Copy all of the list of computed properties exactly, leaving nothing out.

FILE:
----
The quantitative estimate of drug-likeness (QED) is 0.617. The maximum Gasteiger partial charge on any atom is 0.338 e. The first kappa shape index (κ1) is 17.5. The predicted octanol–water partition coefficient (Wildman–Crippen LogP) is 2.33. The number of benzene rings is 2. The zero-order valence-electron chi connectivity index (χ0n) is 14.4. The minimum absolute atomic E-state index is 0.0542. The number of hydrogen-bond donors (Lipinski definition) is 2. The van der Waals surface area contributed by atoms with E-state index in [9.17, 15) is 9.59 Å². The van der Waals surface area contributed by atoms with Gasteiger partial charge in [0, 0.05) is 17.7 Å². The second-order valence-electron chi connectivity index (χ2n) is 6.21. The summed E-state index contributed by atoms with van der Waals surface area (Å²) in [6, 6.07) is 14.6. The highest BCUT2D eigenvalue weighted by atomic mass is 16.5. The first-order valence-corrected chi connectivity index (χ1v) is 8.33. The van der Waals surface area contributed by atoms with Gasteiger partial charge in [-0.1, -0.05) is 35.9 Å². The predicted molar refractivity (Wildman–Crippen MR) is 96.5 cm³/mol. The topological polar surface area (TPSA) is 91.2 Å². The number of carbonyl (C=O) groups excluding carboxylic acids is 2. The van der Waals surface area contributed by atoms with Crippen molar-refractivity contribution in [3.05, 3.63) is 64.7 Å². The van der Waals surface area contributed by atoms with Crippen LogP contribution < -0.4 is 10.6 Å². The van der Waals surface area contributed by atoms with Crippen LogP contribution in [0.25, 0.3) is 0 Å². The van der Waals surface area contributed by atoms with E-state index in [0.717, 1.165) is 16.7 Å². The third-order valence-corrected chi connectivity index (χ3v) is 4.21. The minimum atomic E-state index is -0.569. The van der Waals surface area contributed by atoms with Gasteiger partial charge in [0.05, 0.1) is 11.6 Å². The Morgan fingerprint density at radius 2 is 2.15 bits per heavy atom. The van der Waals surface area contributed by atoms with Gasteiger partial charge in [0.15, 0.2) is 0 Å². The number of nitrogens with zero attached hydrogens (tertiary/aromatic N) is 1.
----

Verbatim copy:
The quantitative estimate of drug-likeness (QED) is 0.617. The maximum Gasteiger partial charge on any atom is 0.338 e. The first kappa shape index (κ1) is 17.5. The predicted octanol–water partition coefficient (Wildman–Crippen LogP) is 2.33. The number of benzene rings is 2. The zero-order valence-electron chi connectivity index (χ0n) is 14.4. The minimum absolute atomic E-state index is 0.0542. The number of hydrogen-bond donors (Lipinski definition) is 2. The van der Waals surface area contributed by atoms with E-state index in [9.17, 15) is 9.59 Å². The van der Waals surface area contributed by atoms with Gasteiger partial charge in [0, 0.05) is 17.7 Å². The second-order valence-electron chi connectivity index (χ2n) is 6.21. The summed E-state index contributed by atoms with van der Waals surface area (Å²) in [6, 6.07) is 14.6. The highest BCUT2D eigenvalue weighted by atomic mass is 16.5. The first-order valence-corrected chi connectivity index (χ1v) is 8.33. The van der Waals surface area contributed by atoms with Gasteiger partial charge in [-0.1, -0.05) is 35.9 Å². The predicted molar refractivity (Wildman–Crippen MR) is 96.5 cm³/mol. The topological polar surface area (TPSA) is 91.2 Å². The number of carbonyl (C=O) groups excluding carboxylic acids is 2. The van der Waals surface area contributed by atoms with Crippen molar-refractivity contribution in [3.05, 3.63) is 64.7 Å². The van der Waals surface area contributed by atoms with Crippen LogP contribution < -0.4 is 10.6 Å². The van der Waals surface area contributed by atoms with Crippen LogP contribution in [0.25, 0.3) is 0 Å². The van der Waals surface area contributed by atoms with E-state index in [0.717, 1.165) is 16.7 Å². The third-order valence-corrected chi connectivity index (χ3v) is 4.21. The minimum atomic E-state index is -0.569. The van der Waals surface area contributed by atoms with Gasteiger partial charge in [0.05, 0.1) is 11.6 Å². The Morgan fingerprint density at radius 2 is 2.15 bits per heavy atom. The van der Waals surface area contributed by atoms with Gasteiger partial charge in [0.15, 0.2) is 0 Å². The number of nitrogens with zero attached hydrogens (tertiary/aromatic N) is 1.